Victims' families donate funds to shelter
by Mark Andrews
Nov 24, 2012 | 2643 views | 0 0 comments | 11 11 recommendations | email to a friend | print
The families of Patricia Ann Woody and Robert Montgomery Woody recently made a donation to Flowering Branch. Front row, from left, Jordan Parker, Vickie Harrison, Wanda Silvers, Wanda Fisher, Sandra Hite and Patty Eagar. Back row, from left, Joe Harrison, Terry Hite, Karen White and Angela James. SPECIAL
The families of Patricia Ann Woody and Robert Montgomery Woody recently made a donation to Flowering Branch. Front row, from left, Jordan Parker, Vickie Harrison, Wanda Silvers, Wanda Fisher, Sandra Hite and Patty Eagar. Back row, from left, Joe Harrison, Terry Hite, Karen White and Angela James. SPECIAL
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While the 22-year-old double homicide case in Bartow County remains open, the families of Patricia Ann Woody and Robert Montgomery Woody recently donated nearly $11,000 of reward money raised for information to the Flowering Branch Children’s Shelter.

“The gift was a tremendous surprise to us and a wonderful blessing,” Development Director Karen White said. “It was a terrible tragedy that the family experienced, but we feel very grateful to be benefiting from such a difficult situation that they had to endure.”

When family members came to the shelter to deliver the check, they also brought gifts like toys for the children, White said.

“We were very touched by the outpouring of love [the family] had for us and I think we’ll continue to stay in touch and have good friendships with them,” she said.

Patricia Ann Woody’s cousin Vicki Harrison said Woody’s mother, Jean Jefferson, originally planned to donate the funds to a children’s shelter after a period of time, but maintained hope that someone would come forward with information. Jefferson passed away June 24 of this year and her husband passed away in 2008.

“[Jefferson] said in the event she passed away, let’s go ahead and find a children’s shelter and donate to them,” Harrison said.

She said about a year ago her sister Wanda Fisher had a conversation with a young boy while waiting at a local doctor’s office who explained he was a resident at Flowering Branch.

“He made such an impact on my sister when it came time to donate these funds, my sister said, ‘I have the perfect place,’” Harrison said.

She said while the money will help with essentials at the shelter, which currently houses about a dozen youth ages 11 to 18 and provides services to more than 2,500 youth a year, the residents family members met with all had a Christmas wish list.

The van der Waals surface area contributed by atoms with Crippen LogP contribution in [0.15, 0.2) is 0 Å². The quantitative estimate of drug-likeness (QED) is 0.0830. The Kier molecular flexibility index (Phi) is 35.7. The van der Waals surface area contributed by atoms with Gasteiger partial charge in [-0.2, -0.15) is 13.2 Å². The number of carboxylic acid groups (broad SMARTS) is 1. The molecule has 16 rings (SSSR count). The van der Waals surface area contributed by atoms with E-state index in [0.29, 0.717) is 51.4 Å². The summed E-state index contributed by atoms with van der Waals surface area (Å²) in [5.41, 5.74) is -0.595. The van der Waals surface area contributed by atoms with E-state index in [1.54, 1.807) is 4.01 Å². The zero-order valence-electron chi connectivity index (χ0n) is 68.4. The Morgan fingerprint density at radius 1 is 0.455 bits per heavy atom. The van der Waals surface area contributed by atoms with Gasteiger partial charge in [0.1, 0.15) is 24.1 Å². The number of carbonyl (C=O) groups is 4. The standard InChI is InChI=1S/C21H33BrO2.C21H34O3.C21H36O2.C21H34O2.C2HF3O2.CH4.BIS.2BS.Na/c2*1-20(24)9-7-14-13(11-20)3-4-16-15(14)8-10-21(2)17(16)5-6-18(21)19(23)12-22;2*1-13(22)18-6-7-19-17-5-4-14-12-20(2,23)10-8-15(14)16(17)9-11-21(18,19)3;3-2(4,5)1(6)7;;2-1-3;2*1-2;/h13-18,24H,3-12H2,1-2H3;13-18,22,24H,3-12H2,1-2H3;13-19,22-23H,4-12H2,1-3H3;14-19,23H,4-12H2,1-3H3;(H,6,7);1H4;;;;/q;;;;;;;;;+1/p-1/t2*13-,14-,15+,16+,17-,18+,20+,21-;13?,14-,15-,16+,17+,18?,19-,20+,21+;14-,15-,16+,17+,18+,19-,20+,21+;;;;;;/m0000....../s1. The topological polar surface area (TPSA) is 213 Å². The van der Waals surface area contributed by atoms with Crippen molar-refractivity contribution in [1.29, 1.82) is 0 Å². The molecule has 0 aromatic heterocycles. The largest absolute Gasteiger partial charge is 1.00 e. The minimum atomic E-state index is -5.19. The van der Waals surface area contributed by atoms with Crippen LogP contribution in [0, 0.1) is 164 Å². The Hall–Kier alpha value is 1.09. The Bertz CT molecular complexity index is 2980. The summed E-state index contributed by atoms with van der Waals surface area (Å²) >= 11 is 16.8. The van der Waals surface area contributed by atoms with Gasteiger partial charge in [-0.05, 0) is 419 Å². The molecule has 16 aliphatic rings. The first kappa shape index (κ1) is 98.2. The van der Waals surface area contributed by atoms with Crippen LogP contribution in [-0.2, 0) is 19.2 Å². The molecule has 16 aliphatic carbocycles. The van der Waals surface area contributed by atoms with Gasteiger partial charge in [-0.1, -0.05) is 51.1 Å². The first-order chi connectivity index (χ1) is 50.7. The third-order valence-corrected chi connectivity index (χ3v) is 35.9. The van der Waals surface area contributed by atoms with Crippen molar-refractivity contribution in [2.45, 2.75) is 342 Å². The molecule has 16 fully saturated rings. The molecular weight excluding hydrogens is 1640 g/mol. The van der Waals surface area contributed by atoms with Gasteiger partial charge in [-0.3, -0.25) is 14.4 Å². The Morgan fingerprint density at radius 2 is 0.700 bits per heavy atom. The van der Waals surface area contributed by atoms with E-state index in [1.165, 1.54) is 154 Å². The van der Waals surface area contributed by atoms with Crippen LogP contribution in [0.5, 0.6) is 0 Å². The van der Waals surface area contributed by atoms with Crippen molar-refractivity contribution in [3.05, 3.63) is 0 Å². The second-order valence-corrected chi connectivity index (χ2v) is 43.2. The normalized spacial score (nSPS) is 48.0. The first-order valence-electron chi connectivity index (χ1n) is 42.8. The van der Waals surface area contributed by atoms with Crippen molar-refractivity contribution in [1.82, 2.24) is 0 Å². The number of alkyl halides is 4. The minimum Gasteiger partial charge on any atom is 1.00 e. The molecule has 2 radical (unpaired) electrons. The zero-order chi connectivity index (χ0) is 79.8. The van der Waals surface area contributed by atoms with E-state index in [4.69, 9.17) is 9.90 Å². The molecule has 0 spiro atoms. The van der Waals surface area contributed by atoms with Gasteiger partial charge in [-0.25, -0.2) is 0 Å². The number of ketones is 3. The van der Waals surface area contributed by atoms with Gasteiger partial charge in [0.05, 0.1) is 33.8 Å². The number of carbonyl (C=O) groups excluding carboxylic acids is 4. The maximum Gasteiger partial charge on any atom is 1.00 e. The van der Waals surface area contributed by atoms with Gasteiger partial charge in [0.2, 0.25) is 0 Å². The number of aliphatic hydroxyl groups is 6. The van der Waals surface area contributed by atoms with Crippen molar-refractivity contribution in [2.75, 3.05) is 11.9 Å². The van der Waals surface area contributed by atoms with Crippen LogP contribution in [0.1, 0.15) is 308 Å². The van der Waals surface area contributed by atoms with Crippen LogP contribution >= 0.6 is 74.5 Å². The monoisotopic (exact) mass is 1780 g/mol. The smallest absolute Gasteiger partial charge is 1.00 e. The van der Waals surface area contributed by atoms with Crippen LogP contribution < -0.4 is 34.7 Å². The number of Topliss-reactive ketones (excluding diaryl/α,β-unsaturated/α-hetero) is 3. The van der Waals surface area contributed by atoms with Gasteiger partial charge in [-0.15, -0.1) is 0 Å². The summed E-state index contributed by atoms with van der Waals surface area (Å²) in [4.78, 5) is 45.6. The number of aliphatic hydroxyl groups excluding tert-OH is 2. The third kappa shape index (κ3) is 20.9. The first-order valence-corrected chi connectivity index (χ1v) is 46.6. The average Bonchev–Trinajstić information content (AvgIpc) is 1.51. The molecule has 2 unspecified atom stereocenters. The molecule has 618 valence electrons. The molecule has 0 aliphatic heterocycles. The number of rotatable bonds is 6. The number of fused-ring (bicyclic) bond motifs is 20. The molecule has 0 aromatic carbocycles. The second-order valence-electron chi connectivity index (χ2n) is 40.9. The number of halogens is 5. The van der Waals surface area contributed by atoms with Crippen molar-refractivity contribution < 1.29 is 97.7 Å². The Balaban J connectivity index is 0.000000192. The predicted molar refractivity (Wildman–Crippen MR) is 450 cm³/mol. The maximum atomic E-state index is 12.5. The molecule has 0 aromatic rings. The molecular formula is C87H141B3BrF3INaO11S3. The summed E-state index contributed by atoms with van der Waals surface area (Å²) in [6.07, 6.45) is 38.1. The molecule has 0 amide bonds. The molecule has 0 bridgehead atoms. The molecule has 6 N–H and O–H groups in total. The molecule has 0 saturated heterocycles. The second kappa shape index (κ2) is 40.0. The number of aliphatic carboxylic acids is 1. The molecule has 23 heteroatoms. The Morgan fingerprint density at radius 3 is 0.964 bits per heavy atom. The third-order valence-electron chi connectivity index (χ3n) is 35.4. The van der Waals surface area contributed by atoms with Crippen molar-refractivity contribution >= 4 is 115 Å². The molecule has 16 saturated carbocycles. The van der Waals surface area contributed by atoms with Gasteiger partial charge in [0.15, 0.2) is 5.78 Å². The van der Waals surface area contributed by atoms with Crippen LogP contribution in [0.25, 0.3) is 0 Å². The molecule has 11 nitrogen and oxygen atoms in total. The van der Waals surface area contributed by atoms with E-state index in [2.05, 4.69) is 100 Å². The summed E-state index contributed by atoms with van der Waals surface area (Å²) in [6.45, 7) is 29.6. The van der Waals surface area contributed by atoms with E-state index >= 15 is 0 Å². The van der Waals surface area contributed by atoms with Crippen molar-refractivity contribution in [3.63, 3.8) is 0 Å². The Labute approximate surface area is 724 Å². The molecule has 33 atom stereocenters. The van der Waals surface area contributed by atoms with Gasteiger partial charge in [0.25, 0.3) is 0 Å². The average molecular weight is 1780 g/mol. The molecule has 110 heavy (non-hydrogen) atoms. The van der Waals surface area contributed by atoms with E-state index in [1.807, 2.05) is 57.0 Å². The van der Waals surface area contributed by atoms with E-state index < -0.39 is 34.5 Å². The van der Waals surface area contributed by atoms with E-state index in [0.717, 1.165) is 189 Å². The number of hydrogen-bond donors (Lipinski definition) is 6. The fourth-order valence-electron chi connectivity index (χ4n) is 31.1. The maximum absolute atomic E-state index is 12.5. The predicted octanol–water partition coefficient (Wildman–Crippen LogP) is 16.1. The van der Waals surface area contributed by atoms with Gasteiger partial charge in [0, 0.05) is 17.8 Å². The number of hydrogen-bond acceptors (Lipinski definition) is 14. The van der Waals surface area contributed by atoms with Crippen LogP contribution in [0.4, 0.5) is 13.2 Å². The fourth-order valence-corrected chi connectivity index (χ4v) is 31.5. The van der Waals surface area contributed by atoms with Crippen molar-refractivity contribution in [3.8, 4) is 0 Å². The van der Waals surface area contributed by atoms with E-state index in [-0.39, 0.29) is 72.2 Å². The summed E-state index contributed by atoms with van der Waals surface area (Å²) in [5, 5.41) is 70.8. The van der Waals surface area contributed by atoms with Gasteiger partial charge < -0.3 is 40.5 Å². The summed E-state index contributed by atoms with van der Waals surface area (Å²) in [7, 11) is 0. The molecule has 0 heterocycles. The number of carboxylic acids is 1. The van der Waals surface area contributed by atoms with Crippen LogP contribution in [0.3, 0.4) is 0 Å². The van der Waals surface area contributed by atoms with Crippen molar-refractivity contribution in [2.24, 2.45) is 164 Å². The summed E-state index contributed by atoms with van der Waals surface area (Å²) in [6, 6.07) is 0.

“All of them had [listed] the basic needs of clothing and shoes, but every one of them wanted an iPod Touch and what I did was I got on Facebook ... and I’m trying my best to raise enough iPod Touch [devices],” Harrison said.

For donation information, email Harrison at jujubee75us@yahoo.com.

According to a Daily Tribune News article dated April 25, 2011, Bartow County Sheriff’s Office Investigator Marc Barrere had worked the case for nearly 11 years.

The article states, “Barrere said there are more than a thousand pages of documents concerning the Woody murders, not including transcribed interviews. Inside those documents are details of the murder.

“According to Barrere, a co-worker of Monty Woody came to the couple’s Rudy York Road residence [on April 25, 1990] because Woody did not show up for work. He knocked on the door and got no answer; he was then able to peep into a window and saw what looked like a body under a sheet. The man entered the home and discovered Ann Woody’s body under the sheet.

“He immediately left the residence and called 911. Deputies arrived on the scene at 1:52 p.m., and upon checking the residence, Monty Woody’s body was discovered in the master bedroom.

“Although Barrere couldn’t release specific details about the case, he did say Monty Woody’s cause of death was stabbing while Ann Woody died from strangulation.”

Lt. Robert Moultrie now is on the case and will meet with the family in upcoming weeks. He could not be reached for comment at press time.

“We haven’t given up hope, we just felt it was time to donate that money,” Harrison said. “... We always said if something happened to [Jefferson], the three of us cousins would get together and make sure justice is done.”

She added, “They’re a ways on the case — they’ve got new leads and we’re hoping that something will be discovered before long and it will be solved. It’s a solvable case but they have to get all their facts together.”

Public Information Officer Sgt. Jonathan Rogers explained the circumstances surrounding the case are what justify keeping it open.

“Typically a case is open as long as there is any available information to follow up on or any evidence that can be processed to identify the perpetrator or offenders and in a case such as this, it’s pretty much never closed ... I know there is a lot of evidence in this case,” Rogers said.

— Former DTN reporter Shaka Lias Cobb contributed to this article.